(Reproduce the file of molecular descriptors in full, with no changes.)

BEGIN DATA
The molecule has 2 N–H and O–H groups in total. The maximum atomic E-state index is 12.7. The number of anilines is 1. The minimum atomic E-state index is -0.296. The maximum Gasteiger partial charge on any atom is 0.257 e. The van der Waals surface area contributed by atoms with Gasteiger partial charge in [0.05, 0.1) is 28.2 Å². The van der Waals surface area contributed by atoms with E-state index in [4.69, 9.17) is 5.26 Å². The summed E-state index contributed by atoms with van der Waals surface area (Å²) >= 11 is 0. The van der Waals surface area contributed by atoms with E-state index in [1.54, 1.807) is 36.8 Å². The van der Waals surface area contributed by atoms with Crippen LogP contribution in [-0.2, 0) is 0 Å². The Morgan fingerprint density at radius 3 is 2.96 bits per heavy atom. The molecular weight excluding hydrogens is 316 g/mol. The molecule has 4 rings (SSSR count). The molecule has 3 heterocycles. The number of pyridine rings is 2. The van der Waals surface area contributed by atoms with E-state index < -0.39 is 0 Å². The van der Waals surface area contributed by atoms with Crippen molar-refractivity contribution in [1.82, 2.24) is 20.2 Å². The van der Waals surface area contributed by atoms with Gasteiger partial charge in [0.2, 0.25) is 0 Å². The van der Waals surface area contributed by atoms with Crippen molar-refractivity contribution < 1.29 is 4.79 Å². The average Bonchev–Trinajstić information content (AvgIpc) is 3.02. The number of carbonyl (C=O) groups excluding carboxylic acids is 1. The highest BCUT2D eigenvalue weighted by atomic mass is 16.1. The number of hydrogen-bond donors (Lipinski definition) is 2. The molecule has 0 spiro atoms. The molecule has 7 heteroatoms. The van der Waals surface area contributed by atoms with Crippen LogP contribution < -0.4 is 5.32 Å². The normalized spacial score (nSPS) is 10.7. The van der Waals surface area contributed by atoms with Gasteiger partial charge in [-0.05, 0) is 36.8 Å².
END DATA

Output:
The molecule has 2 N–H and O–H groups in total. The maximum atomic E-state index is 12.7. The number of anilines is 1. The minimum atomic E-state index is -0.296. The maximum Gasteiger partial charge on any atom is 0.257 e. The van der Waals surface area contributed by atoms with Gasteiger partial charge in [0.05, 0.1) is 28.2 Å². The van der Waals surface area contributed by atoms with E-state index in [4.69, 9.17) is 5.26 Å². The summed E-state index contributed by atoms with van der Waals surface area (Å²) >= 11 is 0. The van der Waals surface area contributed by atoms with E-state index in [1.54, 1.807) is 36.8 Å². The van der Waals surface area contributed by atoms with Crippen LogP contribution in [-0.2, 0) is 0 Å². The Morgan fingerprint density at radius 3 is 2.96 bits per heavy atom. The molecular weight excluding hydrogens is 316 g/mol. The molecule has 4 rings (SSSR count). The molecule has 3 heterocycles. The number of pyridine rings is 2. The van der Waals surface area contributed by atoms with E-state index < -0.39 is 0 Å². The van der Waals surface area contributed by atoms with Crippen molar-refractivity contribution in [1.82, 2.24) is 20.2 Å². The van der Waals surface area contributed by atoms with Gasteiger partial charge in [0.2, 0.25) is 0 Å². The van der Waals surface area contributed by atoms with Crippen molar-refractivity contribution < 1.29 is 4.79 Å². The average Bonchev–Trinajstić information content (AvgIpc) is 3.02. The number of carbonyl (C=O) groups excluding carboxylic acids is 1. The highest BCUT2D eigenvalue weighted by atomic mass is 16.1. The number of hydrogen-bond donors (Lipinski definition) is 2. The molecule has 0 spiro atoms. The molecule has 7 heteroatoms. The van der Waals surface area contributed by atoms with Crippen LogP contribution < -0.4 is 5.32 Å². The normalized spacial score (nSPS) is 10.7. The van der Waals surface area contributed by atoms with Gasteiger partial charge in [-0.05, 0) is 36.8 Å².